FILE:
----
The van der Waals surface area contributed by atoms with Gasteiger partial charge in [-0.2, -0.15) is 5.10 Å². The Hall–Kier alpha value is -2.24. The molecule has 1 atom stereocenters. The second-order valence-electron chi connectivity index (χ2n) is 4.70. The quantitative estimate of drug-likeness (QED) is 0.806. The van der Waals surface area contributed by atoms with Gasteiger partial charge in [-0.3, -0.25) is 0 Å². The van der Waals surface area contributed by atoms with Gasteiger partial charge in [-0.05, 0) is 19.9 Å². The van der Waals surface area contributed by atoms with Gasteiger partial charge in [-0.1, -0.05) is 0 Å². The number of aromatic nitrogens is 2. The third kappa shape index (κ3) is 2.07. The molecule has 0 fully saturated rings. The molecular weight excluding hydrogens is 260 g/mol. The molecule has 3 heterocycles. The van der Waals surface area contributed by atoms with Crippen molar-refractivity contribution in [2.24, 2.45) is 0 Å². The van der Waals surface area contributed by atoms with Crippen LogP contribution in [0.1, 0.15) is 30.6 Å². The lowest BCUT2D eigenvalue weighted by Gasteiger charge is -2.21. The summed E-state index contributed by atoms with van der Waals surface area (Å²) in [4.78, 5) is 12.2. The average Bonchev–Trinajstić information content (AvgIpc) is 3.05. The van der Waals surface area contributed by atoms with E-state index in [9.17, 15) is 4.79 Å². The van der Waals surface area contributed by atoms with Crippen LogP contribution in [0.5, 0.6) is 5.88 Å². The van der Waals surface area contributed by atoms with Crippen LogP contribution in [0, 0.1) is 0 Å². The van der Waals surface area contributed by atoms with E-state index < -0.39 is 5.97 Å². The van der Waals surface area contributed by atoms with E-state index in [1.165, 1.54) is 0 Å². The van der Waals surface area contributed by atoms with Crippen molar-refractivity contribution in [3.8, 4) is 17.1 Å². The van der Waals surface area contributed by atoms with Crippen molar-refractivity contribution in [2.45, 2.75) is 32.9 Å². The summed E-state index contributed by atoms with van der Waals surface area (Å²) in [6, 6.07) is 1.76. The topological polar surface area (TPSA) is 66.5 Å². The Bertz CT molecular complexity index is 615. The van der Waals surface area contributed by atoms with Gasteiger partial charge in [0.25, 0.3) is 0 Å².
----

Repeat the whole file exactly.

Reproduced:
The van der Waals surface area contributed by atoms with Gasteiger partial charge in [-0.2, -0.15) is 5.10 Å². The Hall–Kier alpha value is -2.24. The molecule has 1 atom stereocenters. The second-order valence-electron chi connectivity index (χ2n) is 4.70. The quantitative estimate of drug-likeness (QED) is 0.806. The van der Waals surface area contributed by atoms with Gasteiger partial charge in [-0.3, -0.25) is 0 Å². The van der Waals surface area contributed by atoms with Gasteiger partial charge in [-0.05, 0) is 19.9 Å². The van der Waals surface area contributed by atoms with Gasteiger partial charge in [-0.1, -0.05) is 0 Å². The number of aromatic nitrogens is 2. The third kappa shape index (κ3) is 2.07. The molecule has 0 fully saturated rings. The molecular weight excluding hydrogens is 260 g/mol. The molecule has 3 heterocycles. The van der Waals surface area contributed by atoms with Crippen molar-refractivity contribution in [2.24, 2.45) is 0 Å². The van der Waals surface area contributed by atoms with Crippen LogP contribution in [0.1, 0.15) is 30.6 Å². The lowest BCUT2D eigenvalue weighted by Gasteiger charge is -2.21. The summed E-state index contributed by atoms with van der Waals surface area (Å²) in [4.78, 5) is 12.2. The average Bonchev–Trinajstić information content (AvgIpc) is 3.05. The van der Waals surface area contributed by atoms with E-state index in [9.17, 15) is 4.79 Å². The van der Waals surface area contributed by atoms with Crippen LogP contribution in [0.5, 0.6) is 5.88 Å². The van der Waals surface area contributed by atoms with Crippen LogP contribution in [0, 0.1) is 0 Å². The van der Waals surface area contributed by atoms with E-state index < -0.39 is 5.97 Å². The van der Waals surface area contributed by atoms with E-state index in [1.165, 1.54) is 0 Å². The van der Waals surface area contributed by atoms with Crippen molar-refractivity contribution in [3.8, 4) is 17.1 Å². The van der Waals surface area contributed by atoms with Crippen molar-refractivity contribution in [2.45, 2.75) is 32.9 Å². The summed E-state index contributed by atoms with van der Waals surface area (Å²) in [6, 6.07) is 1.76. The topological polar surface area (TPSA) is 66.5 Å². The Bertz CT molecular complexity index is 615. The van der Waals surface area contributed by atoms with Gasteiger partial charge in [0.25, 0.3) is 0 Å².